Emerging domestic markets revisited
More than a decade ago, the Milken Institute conducted a series of studies, supported by the Ford Foundation and the U. S. Department of Commerce, examining the capital access gap for emerging domestic markets. (We defined and measured these market opportunities in terms of both people and places.) We looked at emerging domestic markets that were driving business formation in demographically diverse markets in California and other urban population centers throughout the United States.
Hispanic, African-American, and Asian firms were found to be growing at three times the rate of other firms (with the number of African-American businesses increasing at almost four times the rate). Women-owned firms also showed high growth rates, particularly so among ethnic women entrepreneurs -- these firms were increasing at a rate five times that of all firms. The added diversity had increased the range of places where the new owners live or locate their businesses, leading to demands for capital in a wider variety of locations.
These demographically driven changes created a new investment opportunity, one we identified as "emerging domestic markets". EDM referred to people, places or enterprises with growth potential that face constraints due to systematic undervaluation based on imperfect market information and access to resources. The markets include ethnic- and women-owned firms, urban and rural communities, companies serving low-to-moderate-income populations, and other small- and medium-sized businesses. The lessons of entrepreneurial finance could be effectively applied, we argued, to support those new business models and entrepreneurs that were driving economic growth within new markets in old urban centers and rural areas throughout the country.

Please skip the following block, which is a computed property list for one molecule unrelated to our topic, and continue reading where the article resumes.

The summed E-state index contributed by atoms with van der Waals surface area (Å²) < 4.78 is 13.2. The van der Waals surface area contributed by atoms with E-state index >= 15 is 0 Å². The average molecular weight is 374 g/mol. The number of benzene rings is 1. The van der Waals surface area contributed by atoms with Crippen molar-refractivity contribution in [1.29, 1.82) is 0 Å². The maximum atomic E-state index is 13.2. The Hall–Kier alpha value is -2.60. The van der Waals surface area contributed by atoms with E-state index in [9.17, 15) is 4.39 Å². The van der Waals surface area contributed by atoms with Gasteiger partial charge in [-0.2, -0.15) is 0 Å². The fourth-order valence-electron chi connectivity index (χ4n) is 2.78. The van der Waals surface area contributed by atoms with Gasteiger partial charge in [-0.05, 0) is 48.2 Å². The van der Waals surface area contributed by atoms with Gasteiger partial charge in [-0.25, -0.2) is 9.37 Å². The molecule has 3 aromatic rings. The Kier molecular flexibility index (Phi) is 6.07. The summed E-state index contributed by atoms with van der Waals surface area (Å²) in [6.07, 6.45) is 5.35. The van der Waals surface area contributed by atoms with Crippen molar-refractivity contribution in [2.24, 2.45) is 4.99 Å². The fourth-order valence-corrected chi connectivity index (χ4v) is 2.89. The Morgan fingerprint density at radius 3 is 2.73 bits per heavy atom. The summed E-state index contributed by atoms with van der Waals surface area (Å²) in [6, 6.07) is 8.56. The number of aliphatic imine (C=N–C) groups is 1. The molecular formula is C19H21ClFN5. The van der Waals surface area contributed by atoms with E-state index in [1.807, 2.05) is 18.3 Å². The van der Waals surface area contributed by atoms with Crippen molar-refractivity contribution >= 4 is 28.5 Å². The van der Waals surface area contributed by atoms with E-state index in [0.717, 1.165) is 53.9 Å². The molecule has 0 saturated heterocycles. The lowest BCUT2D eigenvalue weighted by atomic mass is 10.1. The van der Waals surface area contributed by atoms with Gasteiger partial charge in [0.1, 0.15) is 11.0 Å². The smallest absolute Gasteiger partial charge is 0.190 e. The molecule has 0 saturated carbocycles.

We had hopes, but no idea, that in coining this phrase new waves of investment-led growth and market-based solutions would be so successfully launched (even spawning a new professional publication, "Journal of EDM Finance," launched by the trade association of asset managers working in this space.
Our data and analysis was widely reported and appeared in private placement memorandums for new investment funds and asset managers across the country, and in our work on entrepreneurship in emerging domestic markets.
At the time, we concluded that those emerging domestic markets remained "overlooked and untapped due to misperceptions and lack of information … leaving demand for capital unsatisfied." The Federal Reserve Bank of San Francisco later published a history of this phenomenon of emerging domestic markets.
At the Federal level, those findings were embraced in the New Markets Tax Credit Program, promoted by both the Clinton and Bush Administrations. We were honored to work on this initiative through presentations at the Clinton National Economic Council in 1999. Last year, the New Markets Tax Credit Program was named one of the Top 25 Innovations in American Government at Harvard's JFK School of Government. Permits to individual and corporate taxpayers granted $29.5 billion of tax credits against federal income taxes for making qualified equity investments in investment vehicles.
At the State level, further pioneering work in investing in emerging domestic markets started when California launched the California Initiative -- the first $1 billion institutional investment. In 2001, Phase 1 of the California Initiative was launched by CalPERS, the nation's largest public pension fund, with a $480 million commitment. Phase II came in 2007, known as the Golden State Initiative, with a commitment of $560 million. An assessment last spring of this initiative demonstrated positive risk-adjusted rates of returns of 16.2% (comparable median private equity returns for the same period were 2.02%) for the $757 million currently invested in 141 active portfolio companies.
Beyond the financial returns, a social bottom line was also served by those firms that generally employed workers located in low- and moderate-income areas and accounted for 68,000 jobs created. Forty-five percent of the companies were in under-served areas that historically had never received institutional equity investment. Forty-two percent had women executive officers, and 61 percent employed more than one minority officer. Referring to our research, then State Treasurer Phil Angelides referred to this movement of capital as the ability to "to marry the jet stream of finance and capital markets with public purpose."